Just as I pulled back into the pit, Andy had the Poached Egg on the boil and blasted off to round out our team riders. Rumor has it that while trying to harness all 175cc of Suzuki’s finest, Andy ran a wide line and a baby twig blew the ancient plastic front guard into a million pieces. He also managed to break a clutch lever on some other adventure, but that’s all part of the fun, right? Regardless, he got the thing back somehow and ensured the team could crack on.
The conditions were prime at the start and the good thing about this race format is that, even as the track gets chewed out during the day, you can adapt pretty well given you’ve done a few laps and are somewhat getting the hang of things. With the first laps done, we got into a groove and started clicking them off.
Sure, it was definitely more challenging on an old bike. But in the tight stuff, the vintage rigs weren’t too bad. The track was a decent mix of open grasstrack, singletrail, snotty hills and tight sections. But with ‘long’ suspension, the only place we really found the bikes lacking (like really lacking, cos everywhere else was just kinda lacking) was while stretching the drum brake cables on some steep downhills. Which isn’t too bad when you consider our bikes were 30-plus years older than almost everything else at the event.


By far the most surprising thing about the whole event was that we didn’t get cleaned out every corner! I thought we would get filled in on every uphill or muscled offline on every singletrail section, but the bloody legends who enter these things were some of the best guys and girls I’ve had the pleasure of riding with. I mean, we definitely weren’t the fastest out there (although the KDX200 was close) and we did eat some roost, but all three of us on the old bikes were generally stoked with how welcoming all of the other riders were to having a few vintage muppets flopping around.
Once the first laps are out of the way and everyone spreads out, even if you’ve thrown the anchor out and are riding at a below-average pace (my preferred area of operation), the track is long enough that you don’t have a 450 sitting on your tailpipe out of every single corner. So you can just ride your own ‘race’ and let the cheater bike crowd past whenever they roll-up. Hell, we even got a few thumbs up. Cheers, you modern pinners!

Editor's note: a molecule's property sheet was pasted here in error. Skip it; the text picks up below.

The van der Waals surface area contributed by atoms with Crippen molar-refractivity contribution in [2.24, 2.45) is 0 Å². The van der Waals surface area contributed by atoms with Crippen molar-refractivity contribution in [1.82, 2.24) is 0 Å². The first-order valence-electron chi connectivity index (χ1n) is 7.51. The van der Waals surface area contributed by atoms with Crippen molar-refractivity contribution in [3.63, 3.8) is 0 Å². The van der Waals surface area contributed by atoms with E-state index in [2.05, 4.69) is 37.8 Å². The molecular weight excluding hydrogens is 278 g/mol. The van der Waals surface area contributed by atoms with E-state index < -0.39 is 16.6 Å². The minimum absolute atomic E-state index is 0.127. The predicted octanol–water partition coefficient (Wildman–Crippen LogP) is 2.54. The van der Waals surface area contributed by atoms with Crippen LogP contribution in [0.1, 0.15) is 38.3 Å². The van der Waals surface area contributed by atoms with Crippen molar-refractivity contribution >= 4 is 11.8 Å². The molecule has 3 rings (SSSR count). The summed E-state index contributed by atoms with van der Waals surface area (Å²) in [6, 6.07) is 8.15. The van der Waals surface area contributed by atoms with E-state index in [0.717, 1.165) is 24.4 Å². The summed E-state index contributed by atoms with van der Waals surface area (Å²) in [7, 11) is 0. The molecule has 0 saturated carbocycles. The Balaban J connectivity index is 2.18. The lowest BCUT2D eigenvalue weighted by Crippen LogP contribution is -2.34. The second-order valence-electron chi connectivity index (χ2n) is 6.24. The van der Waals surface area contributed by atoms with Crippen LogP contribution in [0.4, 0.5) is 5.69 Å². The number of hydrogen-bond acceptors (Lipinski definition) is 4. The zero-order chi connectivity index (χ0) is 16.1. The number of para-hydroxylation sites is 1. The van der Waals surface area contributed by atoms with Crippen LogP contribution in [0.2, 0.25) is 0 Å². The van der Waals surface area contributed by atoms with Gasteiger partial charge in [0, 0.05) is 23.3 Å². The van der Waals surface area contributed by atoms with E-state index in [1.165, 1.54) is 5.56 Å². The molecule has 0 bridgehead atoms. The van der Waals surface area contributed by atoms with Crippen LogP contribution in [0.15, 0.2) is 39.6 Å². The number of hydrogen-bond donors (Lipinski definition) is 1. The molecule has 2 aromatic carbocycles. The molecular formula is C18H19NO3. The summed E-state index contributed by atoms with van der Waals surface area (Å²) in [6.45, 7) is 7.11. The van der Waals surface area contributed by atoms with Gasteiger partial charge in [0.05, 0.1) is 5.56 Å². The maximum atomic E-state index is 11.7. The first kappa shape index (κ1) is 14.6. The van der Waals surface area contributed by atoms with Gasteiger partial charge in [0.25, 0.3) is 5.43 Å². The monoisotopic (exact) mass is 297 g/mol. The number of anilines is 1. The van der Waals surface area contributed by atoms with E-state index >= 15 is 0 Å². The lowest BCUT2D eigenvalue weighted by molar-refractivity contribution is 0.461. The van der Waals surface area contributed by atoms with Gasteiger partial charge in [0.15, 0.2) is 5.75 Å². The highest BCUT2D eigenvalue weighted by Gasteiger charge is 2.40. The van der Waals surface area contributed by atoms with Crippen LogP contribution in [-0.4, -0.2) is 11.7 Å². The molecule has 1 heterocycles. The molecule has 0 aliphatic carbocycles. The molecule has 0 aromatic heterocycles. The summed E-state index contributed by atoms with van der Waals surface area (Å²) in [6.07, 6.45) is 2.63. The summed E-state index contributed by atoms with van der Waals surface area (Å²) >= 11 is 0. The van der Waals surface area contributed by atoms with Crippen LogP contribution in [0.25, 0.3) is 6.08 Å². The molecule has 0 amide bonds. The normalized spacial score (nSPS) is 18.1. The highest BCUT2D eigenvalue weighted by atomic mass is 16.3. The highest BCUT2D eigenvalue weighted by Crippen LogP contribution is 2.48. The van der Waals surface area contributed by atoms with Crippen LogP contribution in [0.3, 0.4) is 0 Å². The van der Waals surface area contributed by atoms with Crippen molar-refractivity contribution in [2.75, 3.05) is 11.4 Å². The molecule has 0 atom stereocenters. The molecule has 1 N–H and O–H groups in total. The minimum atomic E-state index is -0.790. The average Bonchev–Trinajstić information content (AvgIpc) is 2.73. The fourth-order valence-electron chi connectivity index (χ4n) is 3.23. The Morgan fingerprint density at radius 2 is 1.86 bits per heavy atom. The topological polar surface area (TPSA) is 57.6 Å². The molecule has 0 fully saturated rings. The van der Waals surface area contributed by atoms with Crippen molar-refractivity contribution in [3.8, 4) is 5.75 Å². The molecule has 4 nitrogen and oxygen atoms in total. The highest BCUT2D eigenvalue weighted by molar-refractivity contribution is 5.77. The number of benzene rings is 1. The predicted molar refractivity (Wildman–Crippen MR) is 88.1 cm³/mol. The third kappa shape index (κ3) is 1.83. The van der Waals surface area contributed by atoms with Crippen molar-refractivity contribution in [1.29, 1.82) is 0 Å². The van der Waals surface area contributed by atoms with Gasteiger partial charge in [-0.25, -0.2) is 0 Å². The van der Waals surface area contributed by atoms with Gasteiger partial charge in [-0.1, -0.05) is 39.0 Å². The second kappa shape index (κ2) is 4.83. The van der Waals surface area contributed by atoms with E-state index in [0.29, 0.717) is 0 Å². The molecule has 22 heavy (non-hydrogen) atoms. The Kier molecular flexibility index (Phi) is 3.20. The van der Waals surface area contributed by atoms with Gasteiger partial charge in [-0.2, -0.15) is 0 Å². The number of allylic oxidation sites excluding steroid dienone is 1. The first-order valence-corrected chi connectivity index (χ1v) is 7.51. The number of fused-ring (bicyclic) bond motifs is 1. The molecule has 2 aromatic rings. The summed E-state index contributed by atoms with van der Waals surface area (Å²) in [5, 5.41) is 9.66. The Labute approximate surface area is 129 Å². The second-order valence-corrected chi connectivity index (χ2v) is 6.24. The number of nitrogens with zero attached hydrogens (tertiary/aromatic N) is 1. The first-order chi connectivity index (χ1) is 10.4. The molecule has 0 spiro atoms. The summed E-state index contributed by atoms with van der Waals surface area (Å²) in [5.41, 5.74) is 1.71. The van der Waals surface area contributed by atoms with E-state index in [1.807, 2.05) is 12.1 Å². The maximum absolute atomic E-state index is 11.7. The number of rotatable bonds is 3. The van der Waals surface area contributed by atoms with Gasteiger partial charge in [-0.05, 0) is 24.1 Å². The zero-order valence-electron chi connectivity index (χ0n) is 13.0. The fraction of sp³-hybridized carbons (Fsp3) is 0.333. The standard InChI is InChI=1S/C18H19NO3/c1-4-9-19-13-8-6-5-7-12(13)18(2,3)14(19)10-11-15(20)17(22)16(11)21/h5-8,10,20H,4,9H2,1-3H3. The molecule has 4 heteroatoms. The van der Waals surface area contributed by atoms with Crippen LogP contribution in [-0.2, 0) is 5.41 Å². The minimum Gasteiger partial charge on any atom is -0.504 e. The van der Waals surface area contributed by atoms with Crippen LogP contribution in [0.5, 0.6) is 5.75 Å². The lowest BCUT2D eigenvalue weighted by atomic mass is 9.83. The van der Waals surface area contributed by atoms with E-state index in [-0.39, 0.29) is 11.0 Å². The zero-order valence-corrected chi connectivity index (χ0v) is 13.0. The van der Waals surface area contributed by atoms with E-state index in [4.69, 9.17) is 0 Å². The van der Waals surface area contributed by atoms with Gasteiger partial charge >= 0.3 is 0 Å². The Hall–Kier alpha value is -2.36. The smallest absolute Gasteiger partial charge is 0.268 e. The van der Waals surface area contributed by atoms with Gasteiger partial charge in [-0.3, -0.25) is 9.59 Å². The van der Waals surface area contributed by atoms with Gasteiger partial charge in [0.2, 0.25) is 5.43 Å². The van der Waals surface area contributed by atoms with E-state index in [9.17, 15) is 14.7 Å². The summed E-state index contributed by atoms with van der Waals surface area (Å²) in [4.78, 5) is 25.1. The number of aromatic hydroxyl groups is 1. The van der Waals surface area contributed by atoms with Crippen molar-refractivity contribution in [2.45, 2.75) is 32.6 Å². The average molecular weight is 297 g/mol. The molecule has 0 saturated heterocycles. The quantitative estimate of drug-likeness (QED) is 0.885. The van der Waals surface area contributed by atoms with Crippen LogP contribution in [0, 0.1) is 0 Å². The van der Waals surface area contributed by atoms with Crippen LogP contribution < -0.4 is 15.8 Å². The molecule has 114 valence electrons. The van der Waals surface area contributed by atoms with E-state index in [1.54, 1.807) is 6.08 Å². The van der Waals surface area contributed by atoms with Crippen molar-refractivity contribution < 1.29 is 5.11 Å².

The track was epic and the event ran like clockwork, but the real gauge of a rad event is the vibe of the riders. I’d still be climbing out of bushland at Conondale if they took all the opportunities to blow my doors off, but the legends that Transmoto attracts were generally happy to have us there (and pass some dropkick on an old squirter too), which was pretty cool.


Would we do it again? Definitely! These days, too many people think you need the latest bike/gear to do anything, so I guess this was a good example of still having the same fun (maybe more if you’ve ever ridden with wet drum brakes after a creek crossing!), but on some budget old bikes. There’d be a heap of shredders who could even complete one of these things on lesser machinery, but we weren’t out there to try and piss everyone off going 2km/h. So with our skill level, the mid-’80s machines were spot-on for still getting around at a reasonable pace.
If you’ve got a modern, definitely use that thing. But if you’ve got an old bike or you’re keen to give one of these team events a crack, then grab a vintage rig and get it done. Any riding is good riding and with such a rad crew getting around these events, you won’t be disappointed … even if you are riding a Suzuki.

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Transmoto has always focused on staging non-elite, team-based dirt-bike events that encourage participation through their relaxed atmosphere, custom-built courses and emphasis on fun, not officialdom.